week, thousands of highschool kids around the world will
participate in the iMatterMarch to reduce carbon imbalances in
the atmosphere-- "to let the world know that climate change is
not about money, its not about power, it's not about convenience,
it is about our survival. It's about the future of this and every
generation to come." - Alex Loorz. Posted.

Nations Begin To Plan The Details Of 'Green Climate Fund' The
United Nations has started the detailed work of designing a fund
that leaders hope will deliver billions of dollars each year to
help poor and vulnerable countries address climate change. In a
meeting in Mexico City that wrapped up on Friday, U.N. climate
chief Christiana Figueres lauded the work that leaders from 40
different countries directing a transitional board are doing, and
warned that a strong Green Climate Fund is critical. Posted.


Arch Coal Mines A Rich Seam. U.S. Coal's Great Escape Continues.
Arch Coal is the latest miner to dig a tunnel abroad with its
$3.5 billion takeover of International Coal Group. It won't be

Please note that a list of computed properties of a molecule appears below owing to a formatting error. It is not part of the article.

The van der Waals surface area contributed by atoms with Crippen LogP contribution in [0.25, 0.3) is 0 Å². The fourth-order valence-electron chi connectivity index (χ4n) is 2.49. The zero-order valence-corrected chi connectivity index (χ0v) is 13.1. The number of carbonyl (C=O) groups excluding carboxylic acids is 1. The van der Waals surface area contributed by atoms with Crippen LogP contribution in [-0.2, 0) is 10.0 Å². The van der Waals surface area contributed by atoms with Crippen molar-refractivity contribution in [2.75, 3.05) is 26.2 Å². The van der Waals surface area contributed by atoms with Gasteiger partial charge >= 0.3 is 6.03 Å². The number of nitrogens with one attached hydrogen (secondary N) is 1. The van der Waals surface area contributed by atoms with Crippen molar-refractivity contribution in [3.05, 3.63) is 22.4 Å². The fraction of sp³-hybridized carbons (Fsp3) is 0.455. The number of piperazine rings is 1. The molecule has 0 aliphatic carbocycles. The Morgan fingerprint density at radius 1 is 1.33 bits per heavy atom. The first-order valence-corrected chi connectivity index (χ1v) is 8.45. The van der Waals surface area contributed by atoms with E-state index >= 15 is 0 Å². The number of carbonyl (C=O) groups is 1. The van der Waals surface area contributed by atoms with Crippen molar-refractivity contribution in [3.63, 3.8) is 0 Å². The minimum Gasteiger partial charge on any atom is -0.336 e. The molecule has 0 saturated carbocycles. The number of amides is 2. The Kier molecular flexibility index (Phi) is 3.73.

the last. Despite dodging comprehensive carbon cap-and-trade
legislation for now, domestic miners still must look over their
shoulders. U.S coal consumption in 2010 was less than in 2000.
Meanwhile, the Environmental Protection Agency continues to
target emissions from coal-fired power plants, and cheap natural
gas presents a competitive threat. Posted.


Permit Process Clouds Solar Energy Projects. For the past several
years, the solar installation business has been one of the bright
spots in an otherwise depressed local construction industry. But
contractors say cumbersome and inconsistent regulations are
undermining the sector's growth and are increasing costs for
consumers. "It's a nightmare," Kevin Hahner, owner of Roseville
Solar Electric, said of the myriad permitting rules that solar
contractors face. "The problem is every building department is
different." Posted.

Real Estate Managers Reaping Rewards From Going Green. Green